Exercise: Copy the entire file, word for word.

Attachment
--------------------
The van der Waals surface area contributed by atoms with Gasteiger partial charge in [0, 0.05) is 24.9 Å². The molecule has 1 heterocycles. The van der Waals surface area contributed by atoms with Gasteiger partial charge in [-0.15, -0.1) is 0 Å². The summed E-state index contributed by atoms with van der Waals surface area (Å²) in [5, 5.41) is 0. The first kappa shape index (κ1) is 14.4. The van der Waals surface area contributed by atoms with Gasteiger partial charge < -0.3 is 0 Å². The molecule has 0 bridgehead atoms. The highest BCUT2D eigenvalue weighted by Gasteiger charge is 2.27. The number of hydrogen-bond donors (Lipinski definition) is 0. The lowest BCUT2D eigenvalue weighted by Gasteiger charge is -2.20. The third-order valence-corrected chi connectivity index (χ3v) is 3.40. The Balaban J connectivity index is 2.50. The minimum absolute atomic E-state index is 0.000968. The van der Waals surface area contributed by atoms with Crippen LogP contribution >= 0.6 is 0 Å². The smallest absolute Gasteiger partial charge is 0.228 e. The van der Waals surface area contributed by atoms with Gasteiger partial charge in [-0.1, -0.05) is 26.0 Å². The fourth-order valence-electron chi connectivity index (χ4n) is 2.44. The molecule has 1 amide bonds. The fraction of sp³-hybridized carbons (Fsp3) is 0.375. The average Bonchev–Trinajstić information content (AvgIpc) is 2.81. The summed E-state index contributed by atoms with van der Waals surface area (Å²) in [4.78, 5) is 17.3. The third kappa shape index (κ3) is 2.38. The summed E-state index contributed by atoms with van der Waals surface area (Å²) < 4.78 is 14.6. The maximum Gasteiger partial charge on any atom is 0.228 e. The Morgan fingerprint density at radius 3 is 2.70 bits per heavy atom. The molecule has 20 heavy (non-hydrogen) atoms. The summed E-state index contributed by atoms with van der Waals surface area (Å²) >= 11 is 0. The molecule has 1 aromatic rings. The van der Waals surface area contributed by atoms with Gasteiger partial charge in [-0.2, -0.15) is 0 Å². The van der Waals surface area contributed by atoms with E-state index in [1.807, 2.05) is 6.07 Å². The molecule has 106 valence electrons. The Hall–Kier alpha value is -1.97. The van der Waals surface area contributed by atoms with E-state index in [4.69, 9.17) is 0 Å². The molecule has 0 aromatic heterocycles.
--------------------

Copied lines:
The van der Waals surface area contributed by atoms with Gasteiger partial charge in [0, 0.05) is 24.9 Å². The molecule has 1 heterocycles. The van der Waals surface area contributed by atoms with Gasteiger partial charge in [-0.15, -0.1) is 0 Å². The summed E-state index contributed by atoms with van der Waals surface area (Å²) in [5, 5.41) is 0. The first kappa shape index (κ1) is 14.4. The van der Waals surface area contributed by atoms with Gasteiger partial charge < -0.3 is 0 Å². The molecule has 0 bridgehead atoms. The highest BCUT2D eigenvalue weighted by Gasteiger charge is 2.27. The number of hydrogen-bond donors (Lipinski definition) is 0. The lowest BCUT2D eigenvalue weighted by Gasteiger charge is -2.20. The third-order valence-corrected chi connectivity index (χ3v) is 3.40. The Balaban J connectivity index is 2.50. The minimum absolute atomic E-state index is 0.000968. The van der Waals surface area contributed by atoms with Crippen LogP contribution >= 0.6 is 0 Å². The smallest absolute Gasteiger partial charge is 0.228 e. The van der Waals surface area contributed by atoms with Gasteiger partial charge in [-0.1, -0.05) is 26.0 Å². The fourth-order valence-electron chi connectivity index (χ4n) is 2.44. The molecule has 1 amide bonds. The fraction of sp³-hybridized carbons (Fsp3) is 0.375. The average Bonchev–Trinajstić information content (AvgIpc) is 2.81. The summed E-state index contributed by atoms with van der Waals surface area (Å²) in [4.78, 5) is 17.3. The third kappa shape index (κ3) is 2.38. The summed E-state index contributed by atoms with van der Waals surface area (Å²) < 4.78 is 14.6. The maximum Gasteiger partial charge on any atom is 0.228 e. The Morgan fingerprint density at radius 3 is 2.70 bits per heavy atom. The molecule has 20 heavy (non-hydrogen) atoms. The summed E-state index contributed by atoms with van der Waals surface area (Å²) >= 11 is 0. The molecule has 1 aromatic rings. The van der Waals surface area contributed by atoms with Gasteiger partial charge in [-0.2, -0.15) is 0 Å². The van der Waals surface area contributed by atoms with E-state index in [1.807, 2.05) is 6.07 Å². The molecule has 106 valence electrons. The Hall–Kier alpha value is -1.97. The van der Waals surface area contributed by atoms with E-state index in [4.69, 9.17) is 0 Å². The molecule has 0 aromatic heterocycles.